I again acknowledge how this difficult this time during the Covid-19 pandemic is on those people impacted in respect of their health or financially, as well as for those at the forefront in the workplace in dealing with the health problems which arise. We cannot lose sight of the small things which would make a difference in respect of what our country is going through now. We spoke previously about the importance of supporting mental health, particularly among young people, and the importance of sport in that context. I refer to how it helps young people through the discipline of training for and playing matches.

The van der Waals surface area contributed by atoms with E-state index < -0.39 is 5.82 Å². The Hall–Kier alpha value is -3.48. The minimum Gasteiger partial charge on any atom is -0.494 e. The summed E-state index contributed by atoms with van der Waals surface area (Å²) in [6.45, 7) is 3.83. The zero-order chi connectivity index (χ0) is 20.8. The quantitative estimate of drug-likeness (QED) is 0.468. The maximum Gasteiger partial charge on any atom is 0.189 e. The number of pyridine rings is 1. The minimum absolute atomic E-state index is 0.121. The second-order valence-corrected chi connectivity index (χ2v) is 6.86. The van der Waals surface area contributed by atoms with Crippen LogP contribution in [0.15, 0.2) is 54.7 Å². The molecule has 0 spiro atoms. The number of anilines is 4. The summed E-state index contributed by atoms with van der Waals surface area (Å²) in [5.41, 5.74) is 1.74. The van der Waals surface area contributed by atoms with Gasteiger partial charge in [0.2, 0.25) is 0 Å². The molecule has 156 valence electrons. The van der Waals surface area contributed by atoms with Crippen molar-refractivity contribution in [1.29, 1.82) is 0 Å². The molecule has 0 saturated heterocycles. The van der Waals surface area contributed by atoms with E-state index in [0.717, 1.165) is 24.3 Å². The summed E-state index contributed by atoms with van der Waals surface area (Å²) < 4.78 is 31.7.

I was struck by an email I received during the week from the secretary of Athy Rugby Club in County Kildare. It is a very well run and well organised club. He made the point that young people, particularly those of schoolgoing age, had not played a match since 19 March. This is a difficult time for members who are concerned. We all know that leaders in sports clubs and organisations play a very strong, mentoring role in the lives of young people. They feel they are losing this vital connection with young people and families. As far as sports are concerned, level 3 and level 5 restrictions are the same. I appeal for rugby and soccer clubs to be given the opportunity, in a regulated way, to resume playing matches so that members do not lose out on the valuable lessons and physical, emotional and mental health benefits that being part of team provides.